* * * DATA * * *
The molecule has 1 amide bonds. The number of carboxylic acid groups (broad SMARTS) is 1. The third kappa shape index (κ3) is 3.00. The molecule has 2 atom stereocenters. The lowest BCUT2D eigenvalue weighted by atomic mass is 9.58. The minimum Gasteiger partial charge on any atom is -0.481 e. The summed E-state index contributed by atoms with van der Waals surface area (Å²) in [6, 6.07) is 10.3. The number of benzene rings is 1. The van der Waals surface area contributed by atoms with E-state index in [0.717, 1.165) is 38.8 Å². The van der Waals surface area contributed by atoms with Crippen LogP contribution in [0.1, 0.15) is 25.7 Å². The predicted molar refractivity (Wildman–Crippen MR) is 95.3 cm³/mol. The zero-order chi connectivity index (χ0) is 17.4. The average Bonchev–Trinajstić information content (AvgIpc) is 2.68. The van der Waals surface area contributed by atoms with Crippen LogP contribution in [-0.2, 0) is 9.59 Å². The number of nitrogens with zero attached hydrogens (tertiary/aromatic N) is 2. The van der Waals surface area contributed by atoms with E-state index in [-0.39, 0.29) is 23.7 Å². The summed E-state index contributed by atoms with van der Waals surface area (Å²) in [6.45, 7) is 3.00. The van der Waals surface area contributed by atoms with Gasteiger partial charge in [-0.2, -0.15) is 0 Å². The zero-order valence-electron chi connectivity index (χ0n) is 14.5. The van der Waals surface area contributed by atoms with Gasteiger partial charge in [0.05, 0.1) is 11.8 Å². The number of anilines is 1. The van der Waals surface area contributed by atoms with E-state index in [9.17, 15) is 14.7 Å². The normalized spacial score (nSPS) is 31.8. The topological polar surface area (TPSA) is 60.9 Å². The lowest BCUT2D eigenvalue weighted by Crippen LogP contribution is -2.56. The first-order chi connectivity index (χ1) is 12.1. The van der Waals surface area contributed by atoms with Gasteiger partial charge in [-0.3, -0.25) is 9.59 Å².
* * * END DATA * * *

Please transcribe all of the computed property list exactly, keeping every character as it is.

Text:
The molecule has 1 amide bonds. The number of carboxylic acid groups (broad SMARTS) is 1. The third kappa shape index (κ3) is 3.00. The molecule has 2 atom stereocenters. The lowest BCUT2D eigenvalue weighted by atomic mass is 9.58. The minimum Gasteiger partial charge on any atom is -0.481 e. The summed E-state index contributed by atoms with van der Waals surface area (Å²) in [6, 6.07) is 10.3. The number of benzene rings is 1. The van der Waals surface area contributed by atoms with E-state index in [0.717, 1.165) is 38.8 Å². The van der Waals surface area contributed by atoms with Crippen LogP contribution in [0.1, 0.15) is 25.7 Å². The predicted molar refractivity (Wildman–Crippen MR) is 95.3 cm³/mol. The zero-order chi connectivity index (χ0) is 17.4. The average Bonchev–Trinajstić information content (AvgIpc) is 2.68. The van der Waals surface area contributed by atoms with Crippen LogP contribution in [-0.2, 0) is 9.59 Å². The number of nitrogens with zero attached hydrogens (tertiary/aromatic N) is 2. The van der Waals surface area contributed by atoms with E-state index in [-0.39, 0.29) is 23.7 Å². The summed E-state index contributed by atoms with van der Waals surface area (Å²) in [6.45, 7) is 3.00. The van der Waals surface area contributed by atoms with Gasteiger partial charge in [-0.2, -0.15) is 0 Å². The zero-order valence-electron chi connectivity index (χ0n) is 14.5. The van der Waals surface area contributed by atoms with Gasteiger partial charge in [0.05, 0.1) is 11.8 Å². The number of anilines is 1. The van der Waals surface area contributed by atoms with E-state index in [9.17, 15) is 14.7 Å². The normalized spacial score (nSPS) is 31.8. The topological polar surface area (TPSA) is 60.9 Å². The lowest BCUT2D eigenvalue weighted by Crippen LogP contribution is -2.56. The first-order chi connectivity index (χ1) is 12.1. The van der Waals surface area contributed by atoms with Gasteiger partial charge in [-0.3, -0.25) is 9.59 Å².